Delivery of steroids into the eye for the treatment of macular edema

Amir Hadayer, Shlomit Schaal

Research output: Contribution to journalReview articlepeer-review

16 Scopus citations


ABSTRACT: Introduction: Steroids have been in extensive use in ophthalmology since their discovery in 1948. Steroids are effective for the treatment of macular edema and may be delivered into the eye either topically, systemically, subconjunctivally, sub-Tenon, intravitreally and through injectable sustained release devices. Various steroid formulations and devices are commercially available. Each carries advantages and disadvantages, which requires the ophthalmologist to exercise careful medical judgment upon treatment selection. Areas covered: This article focuses in steroid delivery into the eye for the treatment of macular edema, and reviews the current and future treatment options, summarizing their clinical efficacy and possible adverse effects. Expert opinion: Steroids have an important role in the treatment of macular edema, regardless of its cause. Steroids are efficacious, low-cost, and much clinical experience has been accumulated regarding their use over the years. Prolonged systemic steroid use may be associated with severe systemic and local side effects, directly proportional to dosage and time. Intravitreal delivery of steroids has gained popularity as the medication is administered close to the target tissue, significantly reducing the possibility of systemic adverse effects. The biggest problem associated with intravitreal steroids still remains unacceptably high risk of glaucoma and cataract formation. Various controlled-release intravitreal delivery devices are currently commercially available, and more are in the pipeline. While they still carry the risk of local side effects, they are efficacious and can control macular edema for months and years after a single administration.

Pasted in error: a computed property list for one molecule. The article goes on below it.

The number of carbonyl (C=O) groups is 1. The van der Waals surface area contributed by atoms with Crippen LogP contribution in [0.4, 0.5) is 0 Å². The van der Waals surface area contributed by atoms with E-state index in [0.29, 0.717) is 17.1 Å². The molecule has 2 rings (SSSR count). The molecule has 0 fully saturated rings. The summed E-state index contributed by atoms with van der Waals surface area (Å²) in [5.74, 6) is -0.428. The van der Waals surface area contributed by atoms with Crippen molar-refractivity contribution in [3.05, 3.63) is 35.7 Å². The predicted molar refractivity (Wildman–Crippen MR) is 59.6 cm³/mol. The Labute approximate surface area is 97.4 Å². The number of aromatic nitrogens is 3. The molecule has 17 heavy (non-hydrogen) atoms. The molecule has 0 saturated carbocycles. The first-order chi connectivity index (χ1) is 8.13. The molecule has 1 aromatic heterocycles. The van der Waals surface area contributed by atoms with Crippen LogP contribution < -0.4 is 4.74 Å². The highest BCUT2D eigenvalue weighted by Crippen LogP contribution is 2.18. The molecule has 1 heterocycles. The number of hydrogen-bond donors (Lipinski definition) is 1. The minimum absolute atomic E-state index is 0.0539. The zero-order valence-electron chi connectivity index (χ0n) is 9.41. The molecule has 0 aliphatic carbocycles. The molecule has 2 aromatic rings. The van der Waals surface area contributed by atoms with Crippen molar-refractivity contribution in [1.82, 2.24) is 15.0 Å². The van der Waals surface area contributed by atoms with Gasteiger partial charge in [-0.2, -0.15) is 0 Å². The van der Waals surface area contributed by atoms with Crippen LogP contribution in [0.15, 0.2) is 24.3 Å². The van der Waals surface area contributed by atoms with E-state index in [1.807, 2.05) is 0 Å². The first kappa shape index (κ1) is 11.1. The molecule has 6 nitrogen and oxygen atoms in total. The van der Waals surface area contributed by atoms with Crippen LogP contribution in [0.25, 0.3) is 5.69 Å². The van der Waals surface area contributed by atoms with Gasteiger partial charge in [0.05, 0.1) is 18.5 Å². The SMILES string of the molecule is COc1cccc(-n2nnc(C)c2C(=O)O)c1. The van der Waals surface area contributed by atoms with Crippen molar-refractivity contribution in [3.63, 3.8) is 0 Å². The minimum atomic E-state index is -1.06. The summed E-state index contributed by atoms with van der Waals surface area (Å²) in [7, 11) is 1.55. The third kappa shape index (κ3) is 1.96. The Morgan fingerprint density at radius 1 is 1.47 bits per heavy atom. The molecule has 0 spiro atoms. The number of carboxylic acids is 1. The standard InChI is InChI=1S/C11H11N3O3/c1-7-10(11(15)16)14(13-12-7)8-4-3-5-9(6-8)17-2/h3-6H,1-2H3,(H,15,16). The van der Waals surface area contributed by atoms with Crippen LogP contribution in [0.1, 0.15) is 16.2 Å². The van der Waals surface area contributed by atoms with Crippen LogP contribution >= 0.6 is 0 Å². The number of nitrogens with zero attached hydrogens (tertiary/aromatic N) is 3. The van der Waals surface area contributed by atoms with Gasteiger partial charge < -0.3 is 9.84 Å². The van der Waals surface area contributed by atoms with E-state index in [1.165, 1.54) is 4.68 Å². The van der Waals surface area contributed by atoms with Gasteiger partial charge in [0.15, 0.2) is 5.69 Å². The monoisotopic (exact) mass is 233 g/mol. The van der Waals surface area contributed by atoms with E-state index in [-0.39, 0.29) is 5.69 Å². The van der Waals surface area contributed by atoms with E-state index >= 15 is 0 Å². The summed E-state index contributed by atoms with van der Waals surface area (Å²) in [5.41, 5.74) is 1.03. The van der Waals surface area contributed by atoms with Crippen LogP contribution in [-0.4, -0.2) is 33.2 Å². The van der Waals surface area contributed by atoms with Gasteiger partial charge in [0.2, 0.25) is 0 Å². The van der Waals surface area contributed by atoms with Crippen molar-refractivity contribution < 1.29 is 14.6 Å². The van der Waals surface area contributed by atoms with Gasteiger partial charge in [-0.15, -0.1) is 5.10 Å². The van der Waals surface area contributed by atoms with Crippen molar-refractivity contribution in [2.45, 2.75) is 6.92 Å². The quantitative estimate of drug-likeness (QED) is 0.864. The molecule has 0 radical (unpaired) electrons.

Original languageEnglish (US)
Pages (from-to)1083-1091
Number of pages9
JournalExpert Opinion on Drug Delivery
Issue number8
StatePublished - Aug 2 2016


  • Iluvien
  • Intraocular
  • Kenalog
  • Ozurdex
  • Retisert
  • drug delivery
  • inflammation
  • injection
  • intravitreal
  • macular edema
  • steroids
  • sustained release

ASJC Scopus subject areas

  • Pharmaceutical Science


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